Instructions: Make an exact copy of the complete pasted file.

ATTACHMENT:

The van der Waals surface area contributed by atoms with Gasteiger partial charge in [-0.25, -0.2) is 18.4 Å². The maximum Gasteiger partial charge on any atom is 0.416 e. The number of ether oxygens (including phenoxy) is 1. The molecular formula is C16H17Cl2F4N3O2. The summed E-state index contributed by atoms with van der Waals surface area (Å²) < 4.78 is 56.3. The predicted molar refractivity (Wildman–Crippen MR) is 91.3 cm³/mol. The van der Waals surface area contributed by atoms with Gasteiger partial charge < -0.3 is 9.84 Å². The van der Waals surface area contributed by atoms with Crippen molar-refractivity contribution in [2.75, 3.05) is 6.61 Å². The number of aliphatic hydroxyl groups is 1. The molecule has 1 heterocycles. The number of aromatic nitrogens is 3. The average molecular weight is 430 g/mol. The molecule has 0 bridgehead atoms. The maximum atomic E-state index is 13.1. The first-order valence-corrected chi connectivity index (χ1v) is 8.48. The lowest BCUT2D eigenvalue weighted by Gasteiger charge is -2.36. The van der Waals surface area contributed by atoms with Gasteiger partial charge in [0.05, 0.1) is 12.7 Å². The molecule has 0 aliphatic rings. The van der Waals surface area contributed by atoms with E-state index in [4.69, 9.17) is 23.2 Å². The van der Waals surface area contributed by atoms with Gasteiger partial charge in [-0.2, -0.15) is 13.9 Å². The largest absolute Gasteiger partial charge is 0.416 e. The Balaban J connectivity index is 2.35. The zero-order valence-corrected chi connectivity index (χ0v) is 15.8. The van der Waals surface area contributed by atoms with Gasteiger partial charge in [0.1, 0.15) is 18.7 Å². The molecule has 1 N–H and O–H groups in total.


The van der Waals surface area contributed by atoms with Gasteiger partial charge in [-0.25, -0.2) is 18.4 Å². The maximum Gasteiger partial charge on any atom is 0.416 e. The number of ether oxygens (including phenoxy) is 1. The molecular formula is C16H17Cl2F4N3O2. The summed E-state index contributed by atoms with van der Waals surface area (Å²) < 4.78 is 56.3. The predicted molar refractivity (Wildman–Crippen MR) is 91.3 cm³/mol. The van der Waals surface area contributed by atoms with Gasteiger partial charge < -0.3 is 9.84 Å². The van der Waals surface area contributed by atoms with Crippen molar-refractivity contribution in [2.75, 3.05) is 6.61 Å². The number of aliphatic hydroxyl groups is 1. The molecule has 1 heterocycles. The number of aromatic nitrogens is 3. The average molecular weight is 430 g/mol. The molecule has 0 bridgehead atoms. The maximum atomic E-state index is 13.1. The first-order valence-corrected chi connectivity index (χ1v) is 8.48. The lowest BCUT2D eigenvalue weighted by Gasteiger charge is -2.36. The van der Waals surface area contributed by atoms with Gasteiger partial charge in [0.05, 0.1) is 12.7 Å². The molecule has 0 aliphatic rings. The van der Waals surface area contributed by atoms with E-state index in [4.69, 9.17) is 23.2 Å². The van der Waals surface area contributed by atoms with Gasteiger partial charge in [-0.2, -0.15) is 13.9 Å². The largest absolute Gasteiger partial charge is 0.416 e. The Balaban J connectivity index is 2.35. The zero-order valence-corrected chi connectivity index (χ0v) is 15.8. The van der Waals surface area contributed by atoms with Gasteiger partial charge in [0.1, 0.15) is 18.7 Å². The molecule has 1 N–H and O–H groups in total.